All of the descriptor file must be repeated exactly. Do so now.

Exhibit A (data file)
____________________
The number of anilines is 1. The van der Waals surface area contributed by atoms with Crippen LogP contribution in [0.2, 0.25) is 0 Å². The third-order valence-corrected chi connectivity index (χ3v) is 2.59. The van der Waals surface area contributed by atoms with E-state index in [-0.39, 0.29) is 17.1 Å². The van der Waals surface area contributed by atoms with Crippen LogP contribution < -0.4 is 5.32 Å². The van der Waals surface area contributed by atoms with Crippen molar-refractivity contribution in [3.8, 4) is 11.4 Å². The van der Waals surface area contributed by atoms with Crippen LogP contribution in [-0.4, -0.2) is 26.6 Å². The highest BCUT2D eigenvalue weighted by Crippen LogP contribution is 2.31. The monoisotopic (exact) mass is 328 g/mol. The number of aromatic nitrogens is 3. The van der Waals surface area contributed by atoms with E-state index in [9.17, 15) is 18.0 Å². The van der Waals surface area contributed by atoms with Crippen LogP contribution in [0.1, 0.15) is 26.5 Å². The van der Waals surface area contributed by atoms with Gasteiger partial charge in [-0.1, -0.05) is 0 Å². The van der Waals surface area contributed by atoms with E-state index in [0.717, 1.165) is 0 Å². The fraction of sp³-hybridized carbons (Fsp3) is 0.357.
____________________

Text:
The number of anilines is 1. The van der Waals surface area contributed by atoms with Crippen LogP contribution in [0.2, 0.25) is 0 Å². The third-order valence-corrected chi connectivity index (χ3v) is 2.59. The van der Waals surface area contributed by atoms with E-state index in [-0.39, 0.29) is 17.1 Å². The van der Waals surface area contributed by atoms with Crippen LogP contribution < -0.4 is 5.32 Å². The van der Waals surface area contributed by atoms with Crippen molar-refractivity contribution in [3.8, 4) is 11.4 Å². The van der Waals surface area contributed by atoms with Crippen LogP contribution in [-0.4, -0.2) is 26.6 Å². The highest BCUT2D eigenvalue weighted by Crippen LogP contribution is 2.31. The monoisotopic (exact) mass is 328 g/mol. The number of aromatic nitrogens is 3. The van der Waals surface area contributed by atoms with E-state index in [9.17, 15) is 18.0 Å². The van der Waals surface area contributed by atoms with Crippen LogP contribution in [0.1, 0.15) is 26.5 Å². The van der Waals surface area contributed by atoms with Gasteiger partial charge in [-0.1, -0.05) is 0 Å². The van der Waals surface area contributed by atoms with E-state index in [0.717, 1.165) is 0 Å². The fraction of sp³-hybridized carbons (Fsp3) is 0.357.